CNN anchor Jake Tapper recently retweeted a line, from frequent Trump critic George Conway, that called President Trump “100% insane. Conway is the husband of White House senior aide Kellyanne Conway.
However, Tapper deleted the tweet when he took heat from fellow journalists on the over the top message. But a conservative analyst caught a screenshot of the tweet and shared it with the public. Tapper was then forced to respond to the controversy, “I RTed Conway, a conservative attorney and Trump critic, because he wrote that no one in the administration has the courage to stand up to the president which seems newsworthy given how many people in the administration he knows. RTs do not nec. = agreement.”
Tapper says “no one” has the guts to stand up to Trump, eh Conway? Including your own wife? Trouble in paradise?
Notice Tapper’s cowardly backtracking in the response. The awkward shame of being caught in the act. Not to mention the complete lack of any kind of journalistic integrity, objectivity, or logic to his argument. Sure, retweeting that a person is “100% insane” is completely down the middle and does not mean “agreement.” Yeah, uh huh. Sure.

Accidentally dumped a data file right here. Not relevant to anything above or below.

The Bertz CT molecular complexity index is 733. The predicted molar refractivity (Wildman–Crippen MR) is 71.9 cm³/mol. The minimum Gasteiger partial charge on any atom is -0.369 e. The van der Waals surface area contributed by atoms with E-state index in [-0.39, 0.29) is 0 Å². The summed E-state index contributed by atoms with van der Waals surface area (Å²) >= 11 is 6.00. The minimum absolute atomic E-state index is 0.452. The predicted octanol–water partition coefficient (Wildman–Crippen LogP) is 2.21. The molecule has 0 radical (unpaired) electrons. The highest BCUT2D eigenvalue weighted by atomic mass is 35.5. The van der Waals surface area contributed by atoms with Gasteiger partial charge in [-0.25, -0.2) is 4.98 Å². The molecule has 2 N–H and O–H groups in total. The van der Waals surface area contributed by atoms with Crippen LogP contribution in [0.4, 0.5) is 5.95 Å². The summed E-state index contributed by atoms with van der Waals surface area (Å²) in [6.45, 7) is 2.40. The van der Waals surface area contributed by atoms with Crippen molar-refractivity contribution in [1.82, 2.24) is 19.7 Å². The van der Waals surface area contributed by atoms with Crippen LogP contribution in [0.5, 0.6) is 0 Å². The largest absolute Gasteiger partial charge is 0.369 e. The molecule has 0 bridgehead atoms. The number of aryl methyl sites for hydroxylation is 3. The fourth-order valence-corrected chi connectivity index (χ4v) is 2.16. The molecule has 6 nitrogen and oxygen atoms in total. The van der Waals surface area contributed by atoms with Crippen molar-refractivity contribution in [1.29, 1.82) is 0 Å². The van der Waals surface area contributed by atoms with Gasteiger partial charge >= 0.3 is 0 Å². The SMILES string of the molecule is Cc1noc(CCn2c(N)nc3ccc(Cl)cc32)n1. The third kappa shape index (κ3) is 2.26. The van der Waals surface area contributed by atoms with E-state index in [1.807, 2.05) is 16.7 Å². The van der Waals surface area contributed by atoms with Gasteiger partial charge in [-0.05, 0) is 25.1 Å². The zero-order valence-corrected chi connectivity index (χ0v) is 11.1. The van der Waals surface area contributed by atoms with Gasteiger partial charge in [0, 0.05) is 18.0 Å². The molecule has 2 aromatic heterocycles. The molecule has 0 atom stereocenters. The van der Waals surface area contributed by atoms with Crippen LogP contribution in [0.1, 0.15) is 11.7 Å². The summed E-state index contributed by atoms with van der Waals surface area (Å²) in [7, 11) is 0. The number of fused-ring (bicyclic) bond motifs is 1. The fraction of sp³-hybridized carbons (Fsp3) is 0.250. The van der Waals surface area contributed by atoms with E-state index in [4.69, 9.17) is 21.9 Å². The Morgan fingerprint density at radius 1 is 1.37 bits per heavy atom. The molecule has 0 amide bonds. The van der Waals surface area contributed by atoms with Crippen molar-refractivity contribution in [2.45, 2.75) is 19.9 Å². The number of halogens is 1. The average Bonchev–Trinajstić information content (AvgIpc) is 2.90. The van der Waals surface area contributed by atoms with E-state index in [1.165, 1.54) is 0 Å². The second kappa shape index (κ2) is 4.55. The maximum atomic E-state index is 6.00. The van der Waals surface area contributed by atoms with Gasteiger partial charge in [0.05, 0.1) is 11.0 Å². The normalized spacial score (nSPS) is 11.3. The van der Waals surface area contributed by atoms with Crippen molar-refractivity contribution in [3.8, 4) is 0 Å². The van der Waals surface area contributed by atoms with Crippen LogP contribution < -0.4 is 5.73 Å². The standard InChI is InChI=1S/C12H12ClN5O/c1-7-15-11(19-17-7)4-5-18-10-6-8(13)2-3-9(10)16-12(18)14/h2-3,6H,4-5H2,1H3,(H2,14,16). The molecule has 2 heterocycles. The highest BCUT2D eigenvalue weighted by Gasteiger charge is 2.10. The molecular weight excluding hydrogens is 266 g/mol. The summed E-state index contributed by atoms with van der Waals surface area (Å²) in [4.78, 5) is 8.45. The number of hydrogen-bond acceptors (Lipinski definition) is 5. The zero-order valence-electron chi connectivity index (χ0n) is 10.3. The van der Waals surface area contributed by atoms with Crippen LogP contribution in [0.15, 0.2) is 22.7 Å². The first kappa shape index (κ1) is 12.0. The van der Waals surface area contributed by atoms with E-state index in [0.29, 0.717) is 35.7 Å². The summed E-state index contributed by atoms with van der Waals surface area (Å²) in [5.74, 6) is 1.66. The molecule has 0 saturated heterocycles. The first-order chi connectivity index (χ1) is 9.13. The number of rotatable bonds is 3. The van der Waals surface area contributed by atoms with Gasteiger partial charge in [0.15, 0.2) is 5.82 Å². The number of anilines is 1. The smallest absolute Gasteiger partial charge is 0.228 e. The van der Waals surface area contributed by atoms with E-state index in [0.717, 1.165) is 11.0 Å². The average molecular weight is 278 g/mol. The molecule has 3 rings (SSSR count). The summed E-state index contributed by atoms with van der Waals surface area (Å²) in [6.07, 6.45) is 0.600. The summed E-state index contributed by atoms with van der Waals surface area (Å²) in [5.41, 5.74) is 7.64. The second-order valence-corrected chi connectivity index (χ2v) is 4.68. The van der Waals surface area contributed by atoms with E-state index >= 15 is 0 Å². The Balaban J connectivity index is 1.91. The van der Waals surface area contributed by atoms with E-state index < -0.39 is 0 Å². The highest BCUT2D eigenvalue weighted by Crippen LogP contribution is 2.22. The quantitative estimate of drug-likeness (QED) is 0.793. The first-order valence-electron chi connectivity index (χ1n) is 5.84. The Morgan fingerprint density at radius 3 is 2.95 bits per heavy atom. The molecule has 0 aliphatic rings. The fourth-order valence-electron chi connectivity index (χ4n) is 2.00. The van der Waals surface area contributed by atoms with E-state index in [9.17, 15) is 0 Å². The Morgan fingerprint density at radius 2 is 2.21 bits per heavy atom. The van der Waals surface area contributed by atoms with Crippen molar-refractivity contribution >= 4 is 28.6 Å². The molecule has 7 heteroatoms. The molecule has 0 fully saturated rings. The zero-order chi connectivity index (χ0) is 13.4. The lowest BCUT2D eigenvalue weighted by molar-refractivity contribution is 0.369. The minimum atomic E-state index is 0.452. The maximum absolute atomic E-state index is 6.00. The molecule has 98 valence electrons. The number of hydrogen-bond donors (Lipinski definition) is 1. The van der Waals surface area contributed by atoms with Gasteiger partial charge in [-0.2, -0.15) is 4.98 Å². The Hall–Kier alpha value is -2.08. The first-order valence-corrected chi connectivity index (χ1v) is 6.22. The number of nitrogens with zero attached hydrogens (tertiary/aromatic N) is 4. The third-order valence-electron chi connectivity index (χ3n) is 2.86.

Liberal, but fair-minded, George Washington University Law Professor Jonathan Turley said Tapper’s sad pathetic argument “further undermines the media by reaffirming for many that the media is campaigning against Trump rather than covering him.”
As he was during the impeachment hearings, Turley is correct.
The mainstream media has now, as they see the president heading for reelection and the public supporting his work on the virus, become an open arm of the Democratic National Committee.
They must figure, why not? Their unbiased press maiden act is long gone and they are regarded by any fair analyst left or right as a media slattern trolling the street of sources, ready to be suborned by any passerby with a leftist view and an anti-Trump obsession.
Their entire programming lineup should be regarded as a direct donation to the Democrat Party and registered as such with the Federal Election Commission. Should that inhibit them from saying whatever they want to say at any time? No. But it would give the public a real view of their true mission.